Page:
- The Washington Times - Tuesday, June 14, 2005

ROME — Italians, once among the most enthusiastic supporters of a united Europe, are becoming increasingly disillusioned, so much so that some are suggesting that Italy dump the euro and bring back the lira.

Roberto Castelli, the silver-haired Italian justice minister from the Northern League, a major coalition partner in the government of Silvio Berlusconi, said his party will present concrete proposals this week for calling a referendum on ditching the euro.

“Does [the British pound] sterling have no economic foundation because it is outside the euro?” he asked. “Is Denmark living in absolute poverty because it is outside the euro? Are Swedes poor because they are outside the euro?”

Italian discontent with the euro marks the latest crisis to rattle the quest for European unity.

British Prime Minister Tony Blair and French President Jacques Chirac have been locked in a bitter public feud ahead of European budget summit this week and the Continent is reeling from the rejection of a proposed constitution by French and Dutch voters.

A chain of Tuscan supermarkets has been enjoying a surge in business after pledging to accept the lira alongside the euro, cashing in on Italians who blame the single currency for rising prices and a slumping economy.

Polls show that as many as 27 percent of Italians are ready to dump the common European currency. Italy’s minister of economy and finance, Domenico Siniscalco, has bluntly rejected the suggestions.

Mr. Siniscalco insists that “Italy’s currency is the euro,” but Mr. Berlusconi’s Forza Italia party also contains a euro-sceptic wing inspired by counterparts in Britain’s Conservative party suspicious of ceding sovereignty in Brussels.

The “post-Fascist” National Alliance party founded by former admirers of the wartime nationalist dictator, Benito Mussolini, also has traditionally been wary of European integration.

Politicians in Rome have been openly discussing the “exit option” as their country slides deeper into recession.

Italian newspapers report that hedge funds are calling in lawyers to check on legal options if Italy decides to replace the euro with a “new lira” as the currency of denomination for Italian bonds.

Northern League firebrands such as Roberto Calderoli, the minister for social welfare, blame Italy’s left-wing opposition leader, Romano Prodi, for the poor performance of the economy since he was heavily involved in the introduction of the euro as Italian prime minister first and later as European Union Commission president.

Mr. Prodi defended his role and that of Italy’s president, Carlo Azeglio Ciampi in introducing the euro.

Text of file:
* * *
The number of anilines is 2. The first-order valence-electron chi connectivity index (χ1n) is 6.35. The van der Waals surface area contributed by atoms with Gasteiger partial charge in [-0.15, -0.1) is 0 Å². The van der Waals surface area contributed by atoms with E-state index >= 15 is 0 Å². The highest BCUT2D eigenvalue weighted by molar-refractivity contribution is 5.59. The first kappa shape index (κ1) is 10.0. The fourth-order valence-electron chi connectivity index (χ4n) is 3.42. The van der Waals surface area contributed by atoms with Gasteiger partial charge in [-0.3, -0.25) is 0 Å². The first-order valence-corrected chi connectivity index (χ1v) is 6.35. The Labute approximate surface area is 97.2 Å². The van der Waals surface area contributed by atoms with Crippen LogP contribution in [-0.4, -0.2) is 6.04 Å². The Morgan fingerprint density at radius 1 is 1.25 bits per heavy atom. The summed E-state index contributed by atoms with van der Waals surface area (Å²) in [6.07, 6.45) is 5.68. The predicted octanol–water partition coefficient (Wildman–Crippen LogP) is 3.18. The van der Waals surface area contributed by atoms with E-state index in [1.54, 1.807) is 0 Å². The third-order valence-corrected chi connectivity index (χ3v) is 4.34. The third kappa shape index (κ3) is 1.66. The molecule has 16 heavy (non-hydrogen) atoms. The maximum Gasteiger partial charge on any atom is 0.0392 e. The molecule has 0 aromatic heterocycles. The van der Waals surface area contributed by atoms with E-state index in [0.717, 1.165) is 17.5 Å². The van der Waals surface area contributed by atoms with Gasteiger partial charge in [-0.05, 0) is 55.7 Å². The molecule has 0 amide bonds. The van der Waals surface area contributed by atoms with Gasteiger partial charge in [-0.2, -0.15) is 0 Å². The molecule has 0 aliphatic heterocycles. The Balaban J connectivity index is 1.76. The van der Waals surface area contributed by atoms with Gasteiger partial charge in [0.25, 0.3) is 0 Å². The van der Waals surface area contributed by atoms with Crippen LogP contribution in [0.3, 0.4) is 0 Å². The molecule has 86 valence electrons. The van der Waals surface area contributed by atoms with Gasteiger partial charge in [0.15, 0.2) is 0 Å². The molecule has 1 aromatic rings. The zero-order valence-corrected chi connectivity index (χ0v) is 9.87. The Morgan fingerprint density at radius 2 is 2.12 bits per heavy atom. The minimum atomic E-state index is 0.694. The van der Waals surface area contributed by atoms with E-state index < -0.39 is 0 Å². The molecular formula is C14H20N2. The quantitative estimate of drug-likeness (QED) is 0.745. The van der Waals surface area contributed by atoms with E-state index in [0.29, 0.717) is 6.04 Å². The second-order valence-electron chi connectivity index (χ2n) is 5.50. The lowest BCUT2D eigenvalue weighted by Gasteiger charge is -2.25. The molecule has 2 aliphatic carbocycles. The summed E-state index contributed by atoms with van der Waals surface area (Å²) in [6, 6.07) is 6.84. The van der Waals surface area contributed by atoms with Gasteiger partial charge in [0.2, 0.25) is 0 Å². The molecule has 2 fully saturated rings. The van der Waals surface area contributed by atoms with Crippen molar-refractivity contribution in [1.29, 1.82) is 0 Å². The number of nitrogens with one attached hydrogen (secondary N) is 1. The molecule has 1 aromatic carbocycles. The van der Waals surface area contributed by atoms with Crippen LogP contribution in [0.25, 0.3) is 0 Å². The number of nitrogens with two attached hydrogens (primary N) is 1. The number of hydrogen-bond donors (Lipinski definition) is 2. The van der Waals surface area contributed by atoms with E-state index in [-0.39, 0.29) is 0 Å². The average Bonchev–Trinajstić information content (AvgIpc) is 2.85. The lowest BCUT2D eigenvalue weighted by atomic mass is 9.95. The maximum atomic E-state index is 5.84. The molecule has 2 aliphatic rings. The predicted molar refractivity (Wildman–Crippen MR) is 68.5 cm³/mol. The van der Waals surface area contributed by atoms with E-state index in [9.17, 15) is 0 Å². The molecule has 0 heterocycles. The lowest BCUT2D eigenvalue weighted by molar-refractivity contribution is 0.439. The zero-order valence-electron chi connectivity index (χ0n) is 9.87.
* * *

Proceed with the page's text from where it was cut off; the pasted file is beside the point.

“I must tell you I am proud of having taken Italy into the euro, along with the then treasury minister, Carlo Azeglio Ciampi,” Mr. Prodi said. “The euro has given new energy to the country and allowed young people to get a mortgage for their house by lowering interest rates and inflation, and putting Italy back in line.”

Nevertheless, government economists say privately Italy could gain short-term economic benefits from leaving the euro.

By devaluing its currency, Italy could immediately boost exports, jobs and manufacturing investment. The real value of Italy’s massive public debt, equivalent to some 105 percent of gross domestic product, could be slashed by devaluation.

EU leaders are furious about rebellious Italian dissatisfaction with the single currency. “It is just inconceivable that a country could envisage dropping out of the euro,” said Jean-Claude Juncker, the prime minister of postage-stamp-sized Luxembourg, which is currently the revolving European Union president.

The European Central Bank president, Jean-Claude Trichet, said talking about dropping the euro is “complete nonsense.” Economists close to Mr. Prodi believe the best way to combat underconsumption and unemployment, not only in Italy but throughout Europe, would be a bold reduction in interest rates, at least to the emergency level of one percent that revived the U.S. economy in 2003, if not to zero as in Switzerland and Japan.

But with a general election looming in Italy next year, Mr. Berlusconi fears losing the support of the Northern League, which brought his previous government down in 1994 by leaving the center-right coalition.

Mr. Berlusconi has stopped short of contradicting the flamboyant Northern League ministers on the euro, fueling speculation that to retain power he may yet be plotting to precipitate the breakup of the euro, which could herald the death of the European Union.


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